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prosaic

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adjective pro·sa·ic \prō-ˈzā-ik\

Simple Definition of prosaic

  • : dull or ordinary

Source: Merriam-Webster's Learner's Dictionary

Full Definition of prosaic

  1. 1 a :  characteristic of prose as distinguished from poetry :  factual b :  dull, unimaginative <prosaic advice>

  2. 2 :  everyday, ordinary <heroic characters wasted in prosaic lives — Kirkus Reviews>

prosaically

play \-ˈzā-ə-k(ə-)lē\ adverb

Examples of prosaic in a sentence

  1. For the most part, the descriptions of the books listed in the “Catalog,” though informative, are relentlessly prosaic, even hackneyed. —Mordecai Richler, New York Times Book Review, 8 Oct. 1989

  2. In addition to the prosaic essentials of life—wheat, rice, and salt—the Portuguese found exotic stores of pepper, cinnamon, cloves, ginger, and other spices. —Daniel J. Boorstin, The Discoverers, 1983

  3. There is, of course, an ordinary medicine, an everyday medicine, humdrum, prosaic, a medicine for stubbed toes, quinsies, bunions, and boils … —Oliver Sacks, Awakenings, 1973

  4. … where did he get his money? He had to eat and drink, buy apparatus and chemicals, even pay the poor rate. Where did he get the common coin to meet such unavoidable if prosaic obligations? —Flann O'Brien, The Dalkey Archive, 1964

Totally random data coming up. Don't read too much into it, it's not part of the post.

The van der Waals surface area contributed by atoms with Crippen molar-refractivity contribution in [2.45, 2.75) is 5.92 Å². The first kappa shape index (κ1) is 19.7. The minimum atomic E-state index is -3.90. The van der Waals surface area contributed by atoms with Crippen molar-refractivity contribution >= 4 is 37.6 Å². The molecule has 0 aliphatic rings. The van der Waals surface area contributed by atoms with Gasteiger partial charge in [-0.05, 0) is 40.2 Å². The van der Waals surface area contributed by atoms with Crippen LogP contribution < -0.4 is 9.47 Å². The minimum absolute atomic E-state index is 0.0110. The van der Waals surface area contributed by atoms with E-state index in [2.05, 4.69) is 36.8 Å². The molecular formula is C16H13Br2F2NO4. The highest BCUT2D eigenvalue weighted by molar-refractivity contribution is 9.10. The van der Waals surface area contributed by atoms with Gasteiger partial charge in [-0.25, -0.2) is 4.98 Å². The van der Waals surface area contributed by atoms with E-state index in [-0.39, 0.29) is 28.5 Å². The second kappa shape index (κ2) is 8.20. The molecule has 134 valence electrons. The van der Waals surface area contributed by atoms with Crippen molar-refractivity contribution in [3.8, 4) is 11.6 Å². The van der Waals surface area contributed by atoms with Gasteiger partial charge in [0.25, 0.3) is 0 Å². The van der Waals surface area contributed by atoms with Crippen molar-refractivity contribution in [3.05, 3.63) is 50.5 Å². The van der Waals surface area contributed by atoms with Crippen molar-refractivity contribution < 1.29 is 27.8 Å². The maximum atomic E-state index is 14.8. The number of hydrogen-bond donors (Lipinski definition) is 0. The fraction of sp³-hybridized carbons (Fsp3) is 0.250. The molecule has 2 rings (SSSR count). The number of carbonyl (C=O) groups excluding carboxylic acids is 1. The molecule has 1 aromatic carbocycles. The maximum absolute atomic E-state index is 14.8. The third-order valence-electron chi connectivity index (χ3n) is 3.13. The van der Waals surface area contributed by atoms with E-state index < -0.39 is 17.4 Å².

5. He has a prosaic writing style.

  6. the prosaic life of a hardworking farmer

  7. She believes the noises are made by ghosts, but I think there's a more prosaic explanation.



Did You Know?

In the 1600s, any text that was not poetic was prosaic. Back then, "prosaic" carried no negative connotations; it simply indicated that a written work was made up of prose. That sense clearly owes much to the meaning of the word's Latin ancestor prosa, which meant "prose." By the end of the 17th century, though, poetry had come to be viewed as the more beautiful, imaginative, and emotional type of writing, and prose was relegated to the status of mundane and plain-Jane. As a result, English speakers started using "prosaic" to refer to anything considered matter-of-fact or ordinary, and they gradually transformed it into a synonym for "colorless," "drab," "lifeless," and "lackluster."

Origin and Etymology of prosaic

Late Latin prosaicus, from Latin prosa prose


First Known Use: circa 1656



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